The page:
We want to move to using ssh certificates on our servers and remove all passwords.
That's what we do.
Since when? What do you use to manage and generate certificates?
Generate with ssh-keygen. Manage with a wiki. We are only so big, so it works fine.
That is not certificates. That is keys. Completely different.
I don't know what @scottalanmiller uses but ssh-keygen is used to generate ssh certificates as well.
From the man page:
ssh-keygen supports signing of keys to produce certificates that may be used for user or host authentication. Certificates consist of a public key, some identity information, zero or more principal (user or host) names and a set of options that are signed by a Certification Authority (CA) key. Clients or servers may then trust only the CA key and verify its signature on a certificate rather than trusting many user/host keys. Note that OpenSSH certificates are a different, and much simpler, format to the X.509 certificates used in ssl(8).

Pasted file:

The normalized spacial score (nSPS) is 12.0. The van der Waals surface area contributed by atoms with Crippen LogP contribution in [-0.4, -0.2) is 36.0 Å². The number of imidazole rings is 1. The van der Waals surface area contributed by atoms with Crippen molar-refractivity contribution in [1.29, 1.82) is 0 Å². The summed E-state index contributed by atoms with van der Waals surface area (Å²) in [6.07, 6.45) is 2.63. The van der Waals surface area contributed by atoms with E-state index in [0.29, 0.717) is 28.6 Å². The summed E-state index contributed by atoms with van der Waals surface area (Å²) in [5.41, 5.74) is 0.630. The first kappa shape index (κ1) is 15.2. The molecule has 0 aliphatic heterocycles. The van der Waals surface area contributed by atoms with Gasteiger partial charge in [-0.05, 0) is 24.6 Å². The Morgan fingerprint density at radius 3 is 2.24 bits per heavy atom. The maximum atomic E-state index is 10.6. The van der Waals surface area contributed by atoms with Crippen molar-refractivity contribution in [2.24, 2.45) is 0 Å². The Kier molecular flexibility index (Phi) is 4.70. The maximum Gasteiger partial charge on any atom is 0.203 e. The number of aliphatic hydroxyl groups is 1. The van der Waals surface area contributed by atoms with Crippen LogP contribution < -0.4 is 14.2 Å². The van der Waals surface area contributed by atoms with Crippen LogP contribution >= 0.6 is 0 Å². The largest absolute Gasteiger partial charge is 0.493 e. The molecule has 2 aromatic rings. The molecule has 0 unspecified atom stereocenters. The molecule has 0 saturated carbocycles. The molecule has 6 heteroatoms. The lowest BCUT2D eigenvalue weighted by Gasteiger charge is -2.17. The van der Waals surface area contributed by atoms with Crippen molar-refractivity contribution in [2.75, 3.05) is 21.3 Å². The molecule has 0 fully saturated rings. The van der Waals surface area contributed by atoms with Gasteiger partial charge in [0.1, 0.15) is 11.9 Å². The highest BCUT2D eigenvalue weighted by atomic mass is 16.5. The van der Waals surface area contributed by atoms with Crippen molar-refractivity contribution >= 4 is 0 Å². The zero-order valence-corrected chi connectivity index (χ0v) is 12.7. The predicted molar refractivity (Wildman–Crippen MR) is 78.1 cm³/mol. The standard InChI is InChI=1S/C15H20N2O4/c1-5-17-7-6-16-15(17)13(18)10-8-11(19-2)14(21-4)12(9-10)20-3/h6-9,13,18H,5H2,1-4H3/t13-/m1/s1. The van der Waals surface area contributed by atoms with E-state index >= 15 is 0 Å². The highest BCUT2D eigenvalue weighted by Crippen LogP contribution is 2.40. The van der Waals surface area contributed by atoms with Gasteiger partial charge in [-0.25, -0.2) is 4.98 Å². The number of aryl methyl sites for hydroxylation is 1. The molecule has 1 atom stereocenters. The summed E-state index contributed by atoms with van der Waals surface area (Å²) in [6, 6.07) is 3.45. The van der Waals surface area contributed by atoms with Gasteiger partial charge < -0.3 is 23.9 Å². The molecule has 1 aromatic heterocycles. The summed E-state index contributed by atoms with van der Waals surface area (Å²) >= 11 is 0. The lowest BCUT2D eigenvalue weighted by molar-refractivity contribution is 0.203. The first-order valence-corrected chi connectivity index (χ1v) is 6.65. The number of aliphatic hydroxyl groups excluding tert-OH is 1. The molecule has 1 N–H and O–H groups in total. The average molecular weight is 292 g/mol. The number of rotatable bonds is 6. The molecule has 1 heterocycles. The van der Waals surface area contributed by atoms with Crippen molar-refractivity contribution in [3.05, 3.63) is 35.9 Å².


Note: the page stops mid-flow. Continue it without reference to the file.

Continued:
But if you are automating certificate generation, you need to wrap this in something.
No, ssh-keygen does not do this (ssh certificate generation).
As you highlight, it can be used as part of the certificate process. But it cannot, and never will, be the certificate authority. Thus it is not the tool for this this.
You're actually mistaken because I've done it many times now. A Certification Authority, when it comes to openssh certificates, is really just a key pair that you carefully guard.
You create certificates by using the CA keys to sign other public keys from users and hosts. The result is a certificate named *-cert.pub
And you do all of this with the ssh-keygen utility.
Similar to how you can create CA and everything else for the more complex x509 certificates with just openssl.
The first time it is used, we have to manually type the domain\localadmin password.
After that it is stored in credential manager.